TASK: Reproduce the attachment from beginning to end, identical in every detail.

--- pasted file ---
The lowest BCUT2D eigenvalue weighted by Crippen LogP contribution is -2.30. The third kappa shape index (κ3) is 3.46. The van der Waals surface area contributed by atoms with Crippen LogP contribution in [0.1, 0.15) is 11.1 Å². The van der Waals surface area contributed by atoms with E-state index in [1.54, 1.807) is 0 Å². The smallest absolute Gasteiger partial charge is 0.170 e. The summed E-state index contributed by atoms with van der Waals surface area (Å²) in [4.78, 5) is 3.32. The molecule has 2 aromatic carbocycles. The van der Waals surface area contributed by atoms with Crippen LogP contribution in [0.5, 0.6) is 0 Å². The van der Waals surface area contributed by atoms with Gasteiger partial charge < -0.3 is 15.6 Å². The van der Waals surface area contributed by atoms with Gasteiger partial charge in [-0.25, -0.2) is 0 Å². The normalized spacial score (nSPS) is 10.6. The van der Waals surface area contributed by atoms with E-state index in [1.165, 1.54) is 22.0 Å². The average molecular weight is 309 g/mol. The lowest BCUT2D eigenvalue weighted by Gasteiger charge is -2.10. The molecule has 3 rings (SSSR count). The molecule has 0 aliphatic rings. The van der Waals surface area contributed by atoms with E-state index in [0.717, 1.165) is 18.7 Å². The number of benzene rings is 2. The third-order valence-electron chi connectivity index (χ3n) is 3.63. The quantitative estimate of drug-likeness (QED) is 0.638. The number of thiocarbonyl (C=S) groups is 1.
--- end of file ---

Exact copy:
The lowest BCUT2D eigenvalue weighted by Crippen LogP contribution is -2.30. The third kappa shape index (κ3) is 3.46. The van der Waals surface area contributed by atoms with Crippen LogP contribution in [0.1, 0.15) is 11.1 Å². The van der Waals surface area contributed by atoms with E-state index in [1.54, 1.807) is 0 Å². The smallest absolute Gasteiger partial charge is 0.170 e. The summed E-state index contributed by atoms with van der Waals surface area (Å²) in [4.78, 5) is 3.32. The molecule has 2 aromatic carbocycles. The van der Waals surface area contributed by atoms with Crippen LogP contribution in [0.5, 0.6) is 0 Å². The van der Waals surface area contributed by atoms with Gasteiger partial charge < -0.3 is 15.6 Å². The van der Waals surface area contributed by atoms with Gasteiger partial charge in [-0.25, -0.2) is 0 Å². The normalized spacial score (nSPS) is 10.6. The van der Waals surface area contributed by atoms with E-state index in [1.165, 1.54) is 22.0 Å². The average molecular weight is 309 g/mol. The lowest BCUT2D eigenvalue weighted by Gasteiger charge is -2.10. The molecule has 3 rings (SSSR count). The molecule has 0 aliphatic rings. The van der Waals surface area contributed by atoms with E-state index in [0.717, 1.165) is 18.7 Å². The number of benzene rings is 2. The third-order valence-electron chi connectivity index (χ3n) is 3.63. The quantitative estimate of drug-likeness (QED) is 0.638. The number of thiocarbonyl (C=S) groups is 1.